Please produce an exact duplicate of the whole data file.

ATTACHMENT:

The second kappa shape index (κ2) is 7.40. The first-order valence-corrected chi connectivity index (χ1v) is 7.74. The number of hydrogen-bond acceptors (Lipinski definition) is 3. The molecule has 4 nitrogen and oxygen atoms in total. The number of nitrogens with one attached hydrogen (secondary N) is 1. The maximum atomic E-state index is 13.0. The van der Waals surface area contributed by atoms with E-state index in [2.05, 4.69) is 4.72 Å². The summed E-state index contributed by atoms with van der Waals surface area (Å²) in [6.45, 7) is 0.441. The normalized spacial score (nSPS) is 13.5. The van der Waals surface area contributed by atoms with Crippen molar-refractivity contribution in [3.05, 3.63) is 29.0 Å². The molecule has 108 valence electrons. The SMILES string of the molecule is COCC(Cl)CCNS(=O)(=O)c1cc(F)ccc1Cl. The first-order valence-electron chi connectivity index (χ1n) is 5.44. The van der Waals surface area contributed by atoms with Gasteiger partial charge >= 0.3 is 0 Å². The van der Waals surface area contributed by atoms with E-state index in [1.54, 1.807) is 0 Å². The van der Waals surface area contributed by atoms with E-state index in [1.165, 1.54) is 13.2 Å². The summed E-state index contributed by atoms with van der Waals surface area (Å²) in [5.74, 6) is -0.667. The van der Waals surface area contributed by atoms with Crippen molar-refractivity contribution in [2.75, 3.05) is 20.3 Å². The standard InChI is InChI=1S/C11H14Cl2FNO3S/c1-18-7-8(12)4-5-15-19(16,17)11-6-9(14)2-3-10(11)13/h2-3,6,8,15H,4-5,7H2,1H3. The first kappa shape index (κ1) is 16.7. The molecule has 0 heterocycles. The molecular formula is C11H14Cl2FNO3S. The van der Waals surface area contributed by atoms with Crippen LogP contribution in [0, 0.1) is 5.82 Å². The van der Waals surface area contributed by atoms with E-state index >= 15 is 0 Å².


The second kappa shape index (κ2) is 7.40. The first-order valence-corrected chi connectivity index (χ1v) is 7.74. The number of hydrogen-bond acceptors (Lipinski definition) is 3. The molecule has 4 nitrogen and oxygen atoms in total. The number of nitrogens with one attached hydrogen (secondary N) is 1. The maximum atomic E-state index is 13.0. The van der Waals surface area contributed by atoms with E-state index in [2.05, 4.69) is 4.72 Å². The summed E-state index contributed by atoms with van der Waals surface area (Å²) in [6.45, 7) is 0.441. The normalized spacial score (nSPS) is 13.5. The van der Waals surface area contributed by atoms with Crippen molar-refractivity contribution in [3.05, 3.63) is 29.0 Å². The molecule has 108 valence electrons. The SMILES string of the molecule is COCC(Cl)CCNS(=O)(=O)c1cc(F)ccc1Cl. The first-order valence-electron chi connectivity index (χ1n) is 5.44. The van der Waals surface area contributed by atoms with Gasteiger partial charge >= 0.3 is 0 Å². The van der Waals surface area contributed by atoms with E-state index in [1.54, 1.807) is 0 Å². The van der Waals surface area contributed by atoms with E-state index in [1.165, 1.54) is 13.2 Å². The summed E-state index contributed by atoms with van der Waals surface area (Å²) in [5.74, 6) is -0.667. The van der Waals surface area contributed by atoms with Crippen molar-refractivity contribution in [2.75, 3.05) is 20.3 Å². The standard InChI is InChI=1S/C11H14Cl2FNO3S/c1-18-7-8(12)4-5-15-19(16,17)11-6-9(14)2-3-10(11)13/h2-3,6,8,15H,4-5,7H2,1H3. The first kappa shape index (κ1) is 16.7. The molecule has 0 heterocycles. The molecular formula is C11H14Cl2FNO3S. The van der Waals surface area contributed by atoms with Crippen LogP contribution in [0, 0.1) is 5.82 Å². The van der Waals surface area contributed by atoms with E-state index >= 15 is 0 Å².